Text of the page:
Common side effects (affecting between 1 in 10 and 1 in 100 people)

  • Stomach upsets (such as feeling sick, diarrhoea or vomiting)
  • A hard lump or a large amount of redness and swelling at the injection site
  • Rash
  • Muscle or joint pain

Uncommon side effects (affecting between 1 in 100 and 1 in 1000 people)

  • In babies: crying or sleeplessness
  • Dizziness
  • Loss of feeling, warmth or itching at the injection site

Rare (affecting between 1 in 1000 and 1 in 10000 people)

  • Swelling of the injected limb
  • Febrile convulsions (fits)

Many of the common symptoms can be relieved by giving paracetamol or ibuprofen.

It is quite common for teenagers to have panic attacks before vaccination, or to faint during vaccination. These should not be confused with reactions to the vaccination itself.

As with any vaccine, medicine or food, there is a very small chance of a severe allergic reaction (anaphylaxis). Anaphylaxis is different from less severe allergic reactions because it causes life-threatening breathing and/or circulation problems. It is always serious but can be treated with adrenaline. In the UK between 1997 and 2003 there were a total of 130 reports of anaphylaxis following ALL immunisations, but all of these people survived. Around 117 million doses of vaccines were given in the UK during this period, making the overall rate around 1 in 900,000. Depending on the cause of the reaction, and following expert guidance, the person may be able to have vaccinations in the future.

Reactions listed under ‘possible side effects’ or ‘adverse events’ on vaccine product information sheets may not all be directly linked to the vaccine. See Vaccine side effects and adverse reactions for more information on why this is the case.

See more information on the monitoring of vaccine safety.

More information about the vaccine

There have been a number of changes to the schedule for meningococcal vaccines in the last few years. A teenage MenC booster was introduced in 2013, and a booster for student freshers in 2014. Both of these were replaced by the MenACWY vaccine in 2015.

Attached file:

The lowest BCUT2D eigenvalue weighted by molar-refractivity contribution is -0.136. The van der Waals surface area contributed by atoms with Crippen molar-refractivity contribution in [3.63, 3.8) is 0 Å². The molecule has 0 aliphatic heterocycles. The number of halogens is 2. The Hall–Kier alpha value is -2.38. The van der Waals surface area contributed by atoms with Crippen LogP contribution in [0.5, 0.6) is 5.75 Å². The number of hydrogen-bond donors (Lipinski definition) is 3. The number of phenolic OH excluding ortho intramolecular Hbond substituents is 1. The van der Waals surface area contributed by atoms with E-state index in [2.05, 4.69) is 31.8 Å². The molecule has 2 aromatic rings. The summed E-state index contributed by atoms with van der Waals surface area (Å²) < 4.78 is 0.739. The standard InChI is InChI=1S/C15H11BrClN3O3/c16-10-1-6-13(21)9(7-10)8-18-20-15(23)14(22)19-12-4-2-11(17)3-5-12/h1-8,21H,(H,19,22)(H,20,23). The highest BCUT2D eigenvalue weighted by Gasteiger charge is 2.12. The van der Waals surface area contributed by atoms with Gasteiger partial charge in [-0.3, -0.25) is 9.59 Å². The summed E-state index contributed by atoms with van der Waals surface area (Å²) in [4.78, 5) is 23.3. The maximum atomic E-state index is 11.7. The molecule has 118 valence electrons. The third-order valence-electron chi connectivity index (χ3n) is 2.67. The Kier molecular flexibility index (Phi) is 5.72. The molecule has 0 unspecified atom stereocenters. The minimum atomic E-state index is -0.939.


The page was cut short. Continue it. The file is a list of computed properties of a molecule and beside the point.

These changes have been made because of the recent increase in cases of MenW disease in the UK. Overall, the number of cases of meningococcal disease has been falling in the UK since the MenC vaccine was introduced in 1999, but disease caused by MenW is on the increase. Cases in England have been increasing year-on-year, from 30 cases in 2011-12 to 225 cases in 2016-17 (cases are counted from July one year to June the next year). See more information from Public Health England and our blog post from March 2015.

Following introduction of the MenC vaccine in 1999, the number of cases of meningococcal disease caused by group C bacteria fell by over 90% in vaccinated groups:

The MenACWY vaccine is also recommended for travellers to parts of the world which are high risk for meningococcal disease (including parts of Africa and Saudi Arabia). All visitors to the Hajj and Umrah pilgrimages in Saudi Arabia need proof that they have been vaccinated against type A, C, W and Y meningococcal disease. Travel vaccines are not provided free of charge.

Does the vaccine work?

Since the Men ACWY programme started, there has not been a case of MenA, MenC, MenW or MenY disease in a vaccinated teenager in the UK.

Page last updated: 
Thursday, February 8, 2018